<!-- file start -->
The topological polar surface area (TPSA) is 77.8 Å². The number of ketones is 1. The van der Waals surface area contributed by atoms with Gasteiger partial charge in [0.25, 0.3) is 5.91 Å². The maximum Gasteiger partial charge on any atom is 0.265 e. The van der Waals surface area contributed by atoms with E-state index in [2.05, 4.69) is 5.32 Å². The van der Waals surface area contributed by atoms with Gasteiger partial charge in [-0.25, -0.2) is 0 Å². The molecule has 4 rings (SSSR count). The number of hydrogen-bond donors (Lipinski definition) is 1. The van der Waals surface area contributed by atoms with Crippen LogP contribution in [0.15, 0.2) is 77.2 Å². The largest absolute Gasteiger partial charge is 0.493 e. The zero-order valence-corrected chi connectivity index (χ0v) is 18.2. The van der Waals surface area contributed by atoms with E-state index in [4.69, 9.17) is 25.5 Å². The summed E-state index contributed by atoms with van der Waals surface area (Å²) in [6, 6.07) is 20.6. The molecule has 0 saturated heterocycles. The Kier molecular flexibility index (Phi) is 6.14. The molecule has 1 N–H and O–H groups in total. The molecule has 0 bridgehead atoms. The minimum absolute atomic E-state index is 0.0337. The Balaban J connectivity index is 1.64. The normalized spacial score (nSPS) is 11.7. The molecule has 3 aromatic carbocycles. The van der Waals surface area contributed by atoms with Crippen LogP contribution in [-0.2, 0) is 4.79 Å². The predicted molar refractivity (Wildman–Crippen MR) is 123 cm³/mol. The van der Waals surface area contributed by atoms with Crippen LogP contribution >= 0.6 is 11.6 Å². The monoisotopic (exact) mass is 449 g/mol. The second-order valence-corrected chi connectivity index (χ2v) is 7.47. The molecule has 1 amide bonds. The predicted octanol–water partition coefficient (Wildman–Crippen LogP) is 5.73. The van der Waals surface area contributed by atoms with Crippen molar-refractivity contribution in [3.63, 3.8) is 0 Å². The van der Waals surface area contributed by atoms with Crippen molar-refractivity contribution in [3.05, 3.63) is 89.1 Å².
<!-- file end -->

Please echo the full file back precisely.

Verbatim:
The topological polar surface area (TPSA) is 77.8 Å². The number of ketones is 1. The van der Waals surface area contributed by atoms with Gasteiger partial charge in [0.25, 0.3) is 5.91 Å². The maximum Gasteiger partial charge on any atom is 0.265 e. The van der Waals surface area contributed by atoms with E-state index in [2.05, 4.69) is 5.32 Å². The van der Waals surface area contributed by atoms with Gasteiger partial charge in [-0.25, -0.2) is 0 Å². The molecule has 4 rings (SSSR count). The number of hydrogen-bond donors (Lipinski definition) is 1. The van der Waals surface area contributed by atoms with Crippen LogP contribution in [0.15, 0.2) is 77.2 Å². The largest absolute Gasteiger partial charge is 0.493 e. The zero-order valence-corrected chi connectivity index (χ0v) is 18.2. The van der Waals surface area contributed by atoms with E-state index in [4.69, 9.17) is 25.5 Å². The summed E-state index contributed by atoms with van der Waals surface area (Å²) in [6, 6.07) is 20.6. The molecule has 0 saturated heterocycles. The Kier molecular flexibility index (Phi) is 6.14. The molecule has 1 N–H and O–H groups in total. The molecule has 0 bridgehead atoms. The minimum absolute atomic E-state index is 0.0337. The Balaban J connectivity index is 1.64. The normalized spacial score (nSPS) is 11.7. The molecule has 3 aromatic carbocycles. The van der Waals surface area contributed by atoms with Crippen LogP contribution in [-0.2, 0) is 4.79 Å². The predicted molar refractivity (Wildman–Crippen MR) is 123 cm³/mol. The van der Waals surface area contributed by atoms with Crippen LogP contribution >= 0.6 is 11.6 Å². The monoisotopic (exact) mass is 449 g/mol. The second-order valence-corrected chi connectivity index (χ2v) is 7.47. The molecule has 1 amide bonds. The predicted octanol–water partition coefficient (Wildman–Crippen LogP) is 5.73. The van der Waals surface area contributed by atoms with Crippen molar-refractivity contribution in [3.63, 3.8) is 0 Å². The van der Waals surface area contributed by atoms with Crippen molar-refractivity contribution in [3.05, 3.63) is 89.1 Å².